Monday, March 2, 2009

Canadian Economy contracts 3.4% in Q4 2008

No surprise here, growth was a little worse than my initial forecast(guess) of -2.7%. The economy is now being hit from all sides - both domestic demand and trade were down and household spending was down 0.8%, the first decline since 1995.

Ugh. Next quarter will be much worse and Q2 won't be anything to cheer about either. Hope to see some sign of recovery in Q3. Wake me up when its over.


Toronto Real Estate said...

I hope you're right about the signs of recovery in Q3. Although even when optimistically looking at the current situation, it looks very unlikely to me. But lets hope!

Take care, Elli

Shock Minus Control said...

Thanks for reading Elli - I hope I'm right too!

There is certainly a lot of downside risk to that forecast - much of which depends on a smooth recovery south of the border.

Phillip Huggan said...

The AB oil economy benefits from a strong CAD. Ontario gets hammered as it loses manufacturing industries cross border and prefers a weaker CAD. No one likes revenue oscillations on the Provincial level given multi year investment time tables.

It would seem to make sense to use eachothers business and mortgage portfolios as a natural hedge. I think there should be some incentive or revenue neutral incentive/penalty for banks in AB and southern ON to swap eachothers portfolios as a partial revenue stream hedge.

Shock Minus Control said...

An interesting idea Phillip - though you might run into a few problems in application (like getting Albertans and Ontarians to speak to each other)

Anonymous said...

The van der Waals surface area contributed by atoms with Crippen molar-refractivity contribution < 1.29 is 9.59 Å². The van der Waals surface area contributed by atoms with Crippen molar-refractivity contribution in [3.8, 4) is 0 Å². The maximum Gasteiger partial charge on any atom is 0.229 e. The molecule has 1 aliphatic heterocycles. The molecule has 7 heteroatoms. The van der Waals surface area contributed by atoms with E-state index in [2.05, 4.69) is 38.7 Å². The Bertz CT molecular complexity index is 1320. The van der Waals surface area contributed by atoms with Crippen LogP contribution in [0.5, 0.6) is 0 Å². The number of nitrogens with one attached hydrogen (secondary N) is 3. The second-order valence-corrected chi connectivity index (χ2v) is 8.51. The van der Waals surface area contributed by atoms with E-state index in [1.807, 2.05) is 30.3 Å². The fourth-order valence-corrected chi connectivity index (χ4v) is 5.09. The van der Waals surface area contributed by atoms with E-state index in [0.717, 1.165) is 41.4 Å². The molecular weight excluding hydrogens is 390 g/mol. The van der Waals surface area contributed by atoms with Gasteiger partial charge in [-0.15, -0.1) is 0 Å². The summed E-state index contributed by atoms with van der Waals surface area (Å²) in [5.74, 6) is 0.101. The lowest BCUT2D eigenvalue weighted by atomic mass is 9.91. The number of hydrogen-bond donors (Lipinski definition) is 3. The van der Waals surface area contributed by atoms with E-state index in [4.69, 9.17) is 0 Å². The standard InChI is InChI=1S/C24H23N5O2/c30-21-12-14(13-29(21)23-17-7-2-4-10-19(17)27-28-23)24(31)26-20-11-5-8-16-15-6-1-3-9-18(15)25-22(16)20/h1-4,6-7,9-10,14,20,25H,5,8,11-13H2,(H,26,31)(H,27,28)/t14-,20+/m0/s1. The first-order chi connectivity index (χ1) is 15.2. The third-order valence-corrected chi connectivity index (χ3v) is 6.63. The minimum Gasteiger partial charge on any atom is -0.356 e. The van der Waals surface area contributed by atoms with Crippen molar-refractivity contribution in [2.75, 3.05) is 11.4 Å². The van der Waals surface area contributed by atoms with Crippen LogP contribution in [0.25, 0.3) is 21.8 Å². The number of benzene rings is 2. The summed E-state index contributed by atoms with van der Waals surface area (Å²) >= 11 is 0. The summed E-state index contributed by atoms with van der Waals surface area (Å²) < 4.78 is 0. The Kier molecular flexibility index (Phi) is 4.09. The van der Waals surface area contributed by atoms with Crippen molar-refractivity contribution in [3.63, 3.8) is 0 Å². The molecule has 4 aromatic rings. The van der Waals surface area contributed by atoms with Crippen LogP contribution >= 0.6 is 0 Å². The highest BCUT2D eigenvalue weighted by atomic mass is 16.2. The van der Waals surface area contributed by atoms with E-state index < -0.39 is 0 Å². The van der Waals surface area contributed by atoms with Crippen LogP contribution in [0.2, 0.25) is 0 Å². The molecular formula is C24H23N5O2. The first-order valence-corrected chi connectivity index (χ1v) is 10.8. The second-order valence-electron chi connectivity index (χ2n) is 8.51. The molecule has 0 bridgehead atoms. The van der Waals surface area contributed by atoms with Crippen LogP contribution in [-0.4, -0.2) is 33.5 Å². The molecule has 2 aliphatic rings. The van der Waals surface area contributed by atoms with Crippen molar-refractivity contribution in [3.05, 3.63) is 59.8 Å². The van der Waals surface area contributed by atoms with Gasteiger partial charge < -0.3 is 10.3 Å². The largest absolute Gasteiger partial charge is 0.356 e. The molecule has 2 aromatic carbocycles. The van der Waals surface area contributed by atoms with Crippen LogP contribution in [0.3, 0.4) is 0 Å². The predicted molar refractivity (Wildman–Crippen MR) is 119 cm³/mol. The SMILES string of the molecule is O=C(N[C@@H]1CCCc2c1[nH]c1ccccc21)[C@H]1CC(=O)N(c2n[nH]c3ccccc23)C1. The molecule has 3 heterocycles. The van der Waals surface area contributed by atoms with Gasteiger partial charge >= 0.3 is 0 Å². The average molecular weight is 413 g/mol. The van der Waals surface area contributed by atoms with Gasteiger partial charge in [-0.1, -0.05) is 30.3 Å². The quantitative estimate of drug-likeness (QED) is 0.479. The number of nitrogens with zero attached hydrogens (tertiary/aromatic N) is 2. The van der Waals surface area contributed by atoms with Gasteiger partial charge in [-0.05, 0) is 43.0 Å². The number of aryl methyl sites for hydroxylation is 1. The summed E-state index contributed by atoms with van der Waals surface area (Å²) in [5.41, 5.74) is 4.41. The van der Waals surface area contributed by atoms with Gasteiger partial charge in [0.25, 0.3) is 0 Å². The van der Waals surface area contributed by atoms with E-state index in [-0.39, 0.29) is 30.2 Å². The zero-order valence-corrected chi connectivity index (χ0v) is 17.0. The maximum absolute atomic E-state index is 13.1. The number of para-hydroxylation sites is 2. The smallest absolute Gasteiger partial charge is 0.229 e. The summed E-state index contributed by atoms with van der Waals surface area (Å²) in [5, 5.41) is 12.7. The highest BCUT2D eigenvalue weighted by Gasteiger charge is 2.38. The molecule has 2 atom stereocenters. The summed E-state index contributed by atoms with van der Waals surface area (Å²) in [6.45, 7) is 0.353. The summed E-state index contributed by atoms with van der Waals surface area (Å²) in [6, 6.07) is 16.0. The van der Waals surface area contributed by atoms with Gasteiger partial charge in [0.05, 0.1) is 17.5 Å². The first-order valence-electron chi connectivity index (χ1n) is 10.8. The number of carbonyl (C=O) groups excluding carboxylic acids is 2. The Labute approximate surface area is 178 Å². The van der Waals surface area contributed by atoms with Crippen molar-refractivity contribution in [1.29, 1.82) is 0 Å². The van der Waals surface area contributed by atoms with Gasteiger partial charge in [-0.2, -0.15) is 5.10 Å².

I notice that in your forecast model you've got core inflation at 2% for all four quarters of the year.

I'm guessing this is an input based on the Bank of Canada's target. Do you mind commenting on how this results in what looks like a blast of total inflation in Q4? Any thoughts on interest rate responses?

Really enjoy the blog

Shock Minus Control said...

Thanks for reading DW - and also for pointing out a mistake I hadn't noticed - Looks like the picture I have of my forecast table is outdated (must have linked to the wrong one). My core inflation forecast (by quarter in 2009) is actually 1%; 1.5%; 1.9%; 1.9

I'll fix the table right now. Thanks again.

Interest rates are particularly difficult to model in a liquidity trap environment since the Central Bank reaction function doesn't make much sense at the zero bound.

I plan to update the forecast this week given final Q4 numbers.

Anonymous said...

That makes sense. So I'll follow up:

Do we then just wait around in a liquidity trap until the money supply explodes? Any idea for how the bank might view the liquidity trap endgame?